Andy McNish – partner in the Commercial team at Davis Blank Furniss – on the hot topic of Data Destruction & what SMEs need to be aware of…

For most businesses, data is king but many organisations are unaware of what the ramifications are if it’s not handled and destroyed properly. Action by the Information Commissioner often relates to the improper destruction of data, so getting it wrong can have serious consequences for your business. Not only can directors and senior managers be held criminally liable but the Information Commissioner also has wide powers to issue large fines or to order your business to cease processing personal data which includes information about customers, suppliers and employees. However, there are some straight forward tips to follow which stop any issues arising:

  • While your business needs the data, ensure access to it is controlled. Basics such as password protected systems, logging access to systems and limiting what can be downloaded onto disks or laptops can all help. Whilst hardcopy data should be stored securely
  • Have an action plan in place for how to react to any security breaches and ensure that such breaches are dealt with swiftly
  • Ensure that you have a clear data protection policy in place that sets out who is responsible for ensuring that data is destroyed when its retention is no longer necessary. This helps to ensure that data isn’t missed by falling between the responsibilities of two people. Responsibility for data destruction should only be given to members of staff with a suitable level of authority
  • Make sure that the policy is followed as there is little point in having one if it’s ignored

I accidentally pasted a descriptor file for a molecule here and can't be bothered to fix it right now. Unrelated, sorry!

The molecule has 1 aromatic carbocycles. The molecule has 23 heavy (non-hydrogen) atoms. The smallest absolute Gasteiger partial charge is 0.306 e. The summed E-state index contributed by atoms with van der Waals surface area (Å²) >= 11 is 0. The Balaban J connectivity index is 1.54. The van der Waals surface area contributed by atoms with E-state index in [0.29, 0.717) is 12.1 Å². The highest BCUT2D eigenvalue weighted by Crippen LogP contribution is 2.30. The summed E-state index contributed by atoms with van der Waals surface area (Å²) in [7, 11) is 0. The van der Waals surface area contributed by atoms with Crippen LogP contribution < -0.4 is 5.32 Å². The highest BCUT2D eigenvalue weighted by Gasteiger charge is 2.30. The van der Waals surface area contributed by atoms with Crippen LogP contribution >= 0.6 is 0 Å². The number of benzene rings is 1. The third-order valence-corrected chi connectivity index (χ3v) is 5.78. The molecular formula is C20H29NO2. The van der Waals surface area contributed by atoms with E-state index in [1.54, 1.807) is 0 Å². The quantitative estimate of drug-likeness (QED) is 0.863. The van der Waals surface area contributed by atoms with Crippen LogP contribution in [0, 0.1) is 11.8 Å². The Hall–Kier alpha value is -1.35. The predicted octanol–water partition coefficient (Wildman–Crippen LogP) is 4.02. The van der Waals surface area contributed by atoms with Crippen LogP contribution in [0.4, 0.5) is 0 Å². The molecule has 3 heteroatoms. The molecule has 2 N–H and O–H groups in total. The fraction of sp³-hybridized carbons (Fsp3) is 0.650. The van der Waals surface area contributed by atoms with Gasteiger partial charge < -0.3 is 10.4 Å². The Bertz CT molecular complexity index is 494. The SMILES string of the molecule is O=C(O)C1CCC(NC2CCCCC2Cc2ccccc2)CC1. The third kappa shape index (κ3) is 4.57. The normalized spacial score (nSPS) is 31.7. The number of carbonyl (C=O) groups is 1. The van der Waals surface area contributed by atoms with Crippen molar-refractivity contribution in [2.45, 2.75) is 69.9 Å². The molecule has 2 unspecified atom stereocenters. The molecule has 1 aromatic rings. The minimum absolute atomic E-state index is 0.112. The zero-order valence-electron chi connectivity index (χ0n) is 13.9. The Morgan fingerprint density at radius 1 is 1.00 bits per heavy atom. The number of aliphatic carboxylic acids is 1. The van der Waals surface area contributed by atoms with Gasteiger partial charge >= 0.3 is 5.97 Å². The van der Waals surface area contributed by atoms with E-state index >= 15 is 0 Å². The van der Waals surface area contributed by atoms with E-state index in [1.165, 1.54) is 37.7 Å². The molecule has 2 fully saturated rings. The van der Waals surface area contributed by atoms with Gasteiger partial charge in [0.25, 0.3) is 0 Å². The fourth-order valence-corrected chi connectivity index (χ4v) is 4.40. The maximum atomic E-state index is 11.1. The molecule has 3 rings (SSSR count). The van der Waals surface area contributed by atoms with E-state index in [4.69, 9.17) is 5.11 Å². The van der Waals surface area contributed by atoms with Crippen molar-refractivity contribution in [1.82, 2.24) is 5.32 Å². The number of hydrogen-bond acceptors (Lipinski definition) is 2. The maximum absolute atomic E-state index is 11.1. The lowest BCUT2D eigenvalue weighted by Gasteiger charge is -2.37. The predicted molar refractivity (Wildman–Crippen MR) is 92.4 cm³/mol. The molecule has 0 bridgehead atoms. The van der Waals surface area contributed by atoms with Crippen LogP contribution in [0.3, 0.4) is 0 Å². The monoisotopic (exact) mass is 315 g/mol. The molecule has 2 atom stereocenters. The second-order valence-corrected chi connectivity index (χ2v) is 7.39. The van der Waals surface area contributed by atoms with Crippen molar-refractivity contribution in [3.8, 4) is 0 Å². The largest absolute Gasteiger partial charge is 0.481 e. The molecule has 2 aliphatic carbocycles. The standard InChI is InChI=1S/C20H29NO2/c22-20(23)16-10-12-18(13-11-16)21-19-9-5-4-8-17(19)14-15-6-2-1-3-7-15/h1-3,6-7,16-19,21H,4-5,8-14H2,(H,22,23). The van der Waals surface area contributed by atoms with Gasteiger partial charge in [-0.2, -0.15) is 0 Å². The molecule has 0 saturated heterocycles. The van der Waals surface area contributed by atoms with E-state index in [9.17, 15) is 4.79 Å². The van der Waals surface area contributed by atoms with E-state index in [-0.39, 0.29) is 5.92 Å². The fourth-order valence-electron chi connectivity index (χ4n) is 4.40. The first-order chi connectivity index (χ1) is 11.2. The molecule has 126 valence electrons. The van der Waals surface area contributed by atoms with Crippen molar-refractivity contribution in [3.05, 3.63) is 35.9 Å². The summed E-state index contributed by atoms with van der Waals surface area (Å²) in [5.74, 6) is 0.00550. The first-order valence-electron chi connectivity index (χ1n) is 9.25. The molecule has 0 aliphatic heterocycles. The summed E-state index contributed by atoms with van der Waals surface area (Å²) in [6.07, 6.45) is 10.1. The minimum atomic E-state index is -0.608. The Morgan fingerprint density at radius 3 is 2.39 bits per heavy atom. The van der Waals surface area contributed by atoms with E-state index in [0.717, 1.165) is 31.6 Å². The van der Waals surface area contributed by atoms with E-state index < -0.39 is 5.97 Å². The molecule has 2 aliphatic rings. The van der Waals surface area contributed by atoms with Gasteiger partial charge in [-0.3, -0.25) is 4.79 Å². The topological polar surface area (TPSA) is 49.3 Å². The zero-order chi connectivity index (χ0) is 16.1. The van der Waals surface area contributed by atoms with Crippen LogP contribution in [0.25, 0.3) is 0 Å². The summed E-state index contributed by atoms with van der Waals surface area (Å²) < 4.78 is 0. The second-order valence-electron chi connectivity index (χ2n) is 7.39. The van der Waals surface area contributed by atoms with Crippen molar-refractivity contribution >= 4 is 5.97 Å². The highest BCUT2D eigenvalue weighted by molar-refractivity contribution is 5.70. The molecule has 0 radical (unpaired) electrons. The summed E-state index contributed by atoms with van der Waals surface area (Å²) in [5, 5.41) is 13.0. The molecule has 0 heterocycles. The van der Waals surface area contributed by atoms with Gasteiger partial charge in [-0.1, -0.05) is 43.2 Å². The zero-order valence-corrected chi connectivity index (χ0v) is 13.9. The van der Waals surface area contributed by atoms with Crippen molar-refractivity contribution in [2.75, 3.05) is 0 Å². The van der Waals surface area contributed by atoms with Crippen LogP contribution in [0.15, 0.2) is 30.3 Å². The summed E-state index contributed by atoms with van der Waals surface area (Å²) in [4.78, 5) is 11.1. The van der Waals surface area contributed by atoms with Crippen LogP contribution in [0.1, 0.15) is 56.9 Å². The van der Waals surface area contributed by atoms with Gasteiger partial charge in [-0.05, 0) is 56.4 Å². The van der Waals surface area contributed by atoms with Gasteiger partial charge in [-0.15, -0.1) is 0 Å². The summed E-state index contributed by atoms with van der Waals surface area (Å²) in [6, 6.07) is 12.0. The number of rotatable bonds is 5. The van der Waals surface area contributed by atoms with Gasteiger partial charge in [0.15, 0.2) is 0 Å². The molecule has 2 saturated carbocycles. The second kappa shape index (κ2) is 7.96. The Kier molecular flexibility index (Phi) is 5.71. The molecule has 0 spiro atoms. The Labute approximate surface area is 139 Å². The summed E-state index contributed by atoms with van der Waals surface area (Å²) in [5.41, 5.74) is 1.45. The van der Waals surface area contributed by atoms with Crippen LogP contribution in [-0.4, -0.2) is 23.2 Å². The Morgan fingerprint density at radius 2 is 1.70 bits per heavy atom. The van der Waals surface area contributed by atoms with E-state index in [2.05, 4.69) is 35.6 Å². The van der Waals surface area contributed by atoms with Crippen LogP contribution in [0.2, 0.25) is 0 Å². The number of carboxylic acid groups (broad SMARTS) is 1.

• Where hardcopy information is archived, each file of information should have a destruction date attached to it – this will help make sure that information is only kept for as long as it is needed. As well as being important in data protection legislation, this can also help reduce storage costs and will minimise costs involved in disclosure if your business is involved in litigation at any point
  • Paper documents should be shredded with a cross-cut shredder or incinerated. This can either be done in-house or outsourced, but if you are outsourcing data destruction make sure that you are using a British Security Industry Association accredited service provider (a list can be found at ). You should also have a written contract with your destruction provider which specifies data protection and security standards
  • Make sure destruction policies are applied to electronic information too, including emails as these are easily forgotten
  • When no longer used, computer hard drives and portable media must be properly wiped or destroyed
  • If you have staff who work from home, make sure they are properly trained in how to dispose of data securely
  • Don’t destroy data relevant to ongoing or anticipated litigation as this may damage your case

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